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Zionism: An Ancient Indigenous Movement for Spiritual Return

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Daniel Sadan
Zionism is often misunderstood and misrepresented, particularly by those who oppose Israel and harbor antisemitic sentiments. To label Zionism as a mere political movement that began in the 1800's is a grave distortion of its true essence and historical depth. Zionism is, in fact, one of the oldest and most profound expressions of a people's yearning for self-determination and return to their ancestral homeland.
"If Israel is not the indigenous people, there are no indigenous people." - Regent Xami Thomas, Chief of the Khoi Kingdom of Southern Africa​

The Ancient Religious Roots of Zionism

For millennia, the Jewish people have maintained a deep, unbroken bond with the Land of Israel, rooted in their spiritual, cultural, and historical identity. This connection transcends political boundaries and is enshrined in their prayers, traditions, and collective memory. From the ancient biblical narratives of Joseph and the Exodus to the Babylonian exile and beyond, the yearning for Zion has been a constant in Jewish life. Modern Zionism, often misrepresented as a political movement of the 19th century, is in fact the latest chapter in a long and profound story of indigenous reclamation and spiritual return. Recognition of these realities by global indigenous leaders underscores Zionism as the single most successful attempt at decolonization—a rightful return of the Jewish People to their ancestral homeland after centuries of displacement and persecution.

The roots of Zionism stretch back nearly 4,000 years, beginning with the biblical narratives of Joseph and the Exodus. These stories are not just religious texts; they are the historical and cultural bedrock of the Jewish People's connection to the Land of Israel. Joseph's story, set during the time of the Hyksos in Egypt, and the Exodus, which represents the liberation of the Israelites and their journey to the Promised Land, are central to Jewish identity. These events occurred over a millennium before Nebuchadnezzar's destruction of the First Temple in Jerusalem, further cementing the ancient and continuous Jewish connection to their homeland.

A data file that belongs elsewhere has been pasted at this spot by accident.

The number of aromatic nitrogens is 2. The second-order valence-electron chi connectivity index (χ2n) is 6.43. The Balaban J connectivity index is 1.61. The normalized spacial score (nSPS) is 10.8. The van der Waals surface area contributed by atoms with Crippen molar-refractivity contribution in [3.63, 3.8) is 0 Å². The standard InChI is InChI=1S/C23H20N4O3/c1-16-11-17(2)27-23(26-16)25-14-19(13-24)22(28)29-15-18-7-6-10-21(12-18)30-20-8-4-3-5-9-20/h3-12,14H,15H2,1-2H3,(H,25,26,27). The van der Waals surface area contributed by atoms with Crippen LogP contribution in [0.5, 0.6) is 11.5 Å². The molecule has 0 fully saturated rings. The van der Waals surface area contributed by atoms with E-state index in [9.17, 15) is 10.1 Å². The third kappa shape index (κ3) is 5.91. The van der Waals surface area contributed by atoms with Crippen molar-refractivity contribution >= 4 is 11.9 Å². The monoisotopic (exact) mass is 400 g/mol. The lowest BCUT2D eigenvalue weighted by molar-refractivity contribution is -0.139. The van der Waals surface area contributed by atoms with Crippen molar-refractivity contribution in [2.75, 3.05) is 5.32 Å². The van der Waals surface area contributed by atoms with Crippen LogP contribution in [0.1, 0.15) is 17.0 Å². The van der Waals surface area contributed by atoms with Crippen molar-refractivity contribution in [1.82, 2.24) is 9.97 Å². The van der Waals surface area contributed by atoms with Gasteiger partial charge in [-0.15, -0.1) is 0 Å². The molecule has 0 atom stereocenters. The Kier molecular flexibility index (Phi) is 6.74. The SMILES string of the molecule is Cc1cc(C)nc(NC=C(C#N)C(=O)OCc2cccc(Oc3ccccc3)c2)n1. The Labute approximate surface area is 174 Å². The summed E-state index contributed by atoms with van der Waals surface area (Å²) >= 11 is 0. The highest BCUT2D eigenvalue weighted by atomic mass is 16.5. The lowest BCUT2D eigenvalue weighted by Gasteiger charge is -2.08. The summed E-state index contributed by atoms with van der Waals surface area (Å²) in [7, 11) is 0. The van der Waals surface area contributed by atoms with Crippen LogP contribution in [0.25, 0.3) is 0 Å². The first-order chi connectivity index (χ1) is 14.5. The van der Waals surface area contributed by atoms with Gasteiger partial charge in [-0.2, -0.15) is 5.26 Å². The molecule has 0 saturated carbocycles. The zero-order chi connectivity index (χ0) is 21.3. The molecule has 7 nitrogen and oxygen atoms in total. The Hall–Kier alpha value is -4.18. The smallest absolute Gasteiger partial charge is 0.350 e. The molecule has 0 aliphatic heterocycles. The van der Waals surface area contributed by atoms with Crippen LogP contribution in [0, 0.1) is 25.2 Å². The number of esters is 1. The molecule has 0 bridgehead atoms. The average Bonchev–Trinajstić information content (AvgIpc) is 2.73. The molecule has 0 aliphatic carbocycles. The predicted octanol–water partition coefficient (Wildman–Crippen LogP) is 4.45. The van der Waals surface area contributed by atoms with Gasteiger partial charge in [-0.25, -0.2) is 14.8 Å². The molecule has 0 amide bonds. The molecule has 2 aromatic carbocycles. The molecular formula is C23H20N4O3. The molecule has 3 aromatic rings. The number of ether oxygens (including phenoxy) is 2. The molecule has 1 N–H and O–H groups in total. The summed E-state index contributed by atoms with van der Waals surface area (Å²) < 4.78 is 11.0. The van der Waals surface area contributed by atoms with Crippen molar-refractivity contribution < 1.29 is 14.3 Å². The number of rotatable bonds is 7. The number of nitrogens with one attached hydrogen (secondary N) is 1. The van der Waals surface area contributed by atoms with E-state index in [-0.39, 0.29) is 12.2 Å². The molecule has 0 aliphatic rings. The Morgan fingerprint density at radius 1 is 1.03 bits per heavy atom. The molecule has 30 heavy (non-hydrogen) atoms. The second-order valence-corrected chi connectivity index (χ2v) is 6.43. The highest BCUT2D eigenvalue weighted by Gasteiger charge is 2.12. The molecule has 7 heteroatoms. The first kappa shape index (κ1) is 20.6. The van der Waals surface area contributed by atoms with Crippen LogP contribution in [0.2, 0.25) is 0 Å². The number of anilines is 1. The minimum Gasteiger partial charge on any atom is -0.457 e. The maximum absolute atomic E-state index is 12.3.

The Big Lie

To understand Zionism as a modern political movement is to ignore the centuries of prayers, rituals, and aspirations that have been a core part of Jewish life. For millennia, Jews around the world have prayed for a return to Zion, celebrated holidays that center on Jerusalem, and maintained a cultural and spiritual bond with the land. This is not colonialism; it is the epitome of decolonization. The Jewish People, like other indigenous groups, have sought to reclaim and return to their ancestral lands after being forcibly removed and oppressed by various empires and colonial powers.

The modern political expression of Zionism in the 19th and 20th centuries was a natural continuation of this deep-rooted longing. It emerged as a response to the dire circumstances faced by Jews in the diaspora, particularly in Europe, where antisemitism was rampant. Theodor Herzl and other leaders of the Zionist movement were driven by the urgent need to create a safe haven for Jews, but their motivations were also deeply cultural and spiritual.

Secular Jews Are Deeply Connected to Israel

When a secular Jew sheds a tear while singing "Hatikva," the Israeli national anthem, it is a testament to this profound connection. "Hatikva," which means "The Hope," captures the centuries-old dream of living freely in the Jewish homeland. This emotional response is not about politics; it is about identity, heritage, and a sense of belonging that transcends any political framework.

To label Zionism as racist, Nazi-like, or apartheid is not only historically inaccurate but also a malicious attempt to delegitimize the Jewish People's rightful claim to their homeland. Such accusations echo Soviet propaganda and the rhetoric of the Muslim Brotherhood-controlled BDS Movement, both of which have long sought to undermine Israel and spread antisemitic ideologies. This narrative falsely portrays Jews as oppressors rather than acknowledging their history as a persecuted people seeking refuge and self-determination.

The New Form of Antisemitism

Antizionism today is often a thinly veiled form of antisemitism. It perpetuates age-old prejudices against Jews under the guise of political critique. By denying the Jewish People's right to their ancestral homeland, it denies their history, culture, and identity. Moreover, it exploits the struggles of other indigenous peoples to paint Jews as oppressors, ignoring the fact that Zionism is, in essence, a successful decolonization movement.